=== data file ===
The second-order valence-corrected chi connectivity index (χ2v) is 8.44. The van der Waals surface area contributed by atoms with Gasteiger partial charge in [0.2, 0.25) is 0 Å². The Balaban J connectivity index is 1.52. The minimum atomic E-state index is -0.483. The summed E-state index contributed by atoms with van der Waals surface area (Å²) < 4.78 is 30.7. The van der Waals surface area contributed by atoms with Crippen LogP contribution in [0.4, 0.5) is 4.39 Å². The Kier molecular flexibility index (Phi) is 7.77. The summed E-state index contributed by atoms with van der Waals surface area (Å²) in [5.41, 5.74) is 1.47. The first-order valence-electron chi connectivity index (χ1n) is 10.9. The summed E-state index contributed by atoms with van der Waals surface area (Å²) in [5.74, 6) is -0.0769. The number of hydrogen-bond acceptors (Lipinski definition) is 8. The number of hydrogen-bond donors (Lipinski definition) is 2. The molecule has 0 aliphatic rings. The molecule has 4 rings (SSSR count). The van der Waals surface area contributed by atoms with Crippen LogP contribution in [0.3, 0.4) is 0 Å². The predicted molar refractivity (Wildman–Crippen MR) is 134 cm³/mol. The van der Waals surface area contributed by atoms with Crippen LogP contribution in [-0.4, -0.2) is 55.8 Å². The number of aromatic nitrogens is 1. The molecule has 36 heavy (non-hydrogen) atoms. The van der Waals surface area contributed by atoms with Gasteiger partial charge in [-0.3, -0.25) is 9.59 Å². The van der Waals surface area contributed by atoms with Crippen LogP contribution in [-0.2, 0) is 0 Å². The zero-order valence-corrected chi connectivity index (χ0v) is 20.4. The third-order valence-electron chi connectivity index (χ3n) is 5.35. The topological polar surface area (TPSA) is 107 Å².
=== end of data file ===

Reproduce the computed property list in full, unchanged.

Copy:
The second-order valence-corrected chi connectivity index (χ2v) is 8.44. The van der Waals surface area contributed by atoms with Gasteiger partial charge in [0.2, 0.25) is 0 Å². The Balaban J connectivity index is 1.52. The minimum atomic E-state index is -0.483. The summed E-state index contributed by atoms with van der Waals surface area (Å²) < 4.78 is 30.7. The van der Waals surface area contributed by atoms with Crippen LogP contribution in [0.4, 0.5) is 4.39 Å². The Kier molecular flexibility index (Phi) is 7.77. The summed E-state index contributed by atoms with van der Waals surface area (Å²) in [5.41, 5.74) is 1.47. The first-order valence-electron chi connectivity index (χ1n) is 10.9. The summed E-state index contributed by atoms with van der Waals surface area (Å²) in [5.74, 6) is -0.0769. The number of hydrogen-bond acceptors (Lipinski definition) is 8. The number of hydrogen-bond donors (Lipinski definition) is 2. The molecule has 0 aliphatic rings. The molecule has 4 rings (SSSR count). The van der Waals surface area contributed by atoms with Crippen LogP contribution in [0.3, 0.4) is 0 Å². The predicted molar refractivity (Wildman–Crippen MR) is 134 cm³/mol. The van der Waals surface area contributed by atoms with Crippen LogP contribution in [-0.4, -0.2) is 55.8 Å². The number of aromatic nitrogens is 1. The molecule has 36 heavy (non-hydrogen) atoms. The van der Waals surface area contributed by atoms with Gasteiger partial charge in [-0.3, -0.25) is 9.59 Å². The van der Waals surface area contributed by atoms with Crippen LogP contribution in [-0.2, 0) is 0 Å². The zero-order valence-corrected chi connectivity index (χ0v) is 20.4. The third-order valence-electron chi connectivity index (χ3n) is 5.35. The topological polar surface area (TPSA) is 107 Å².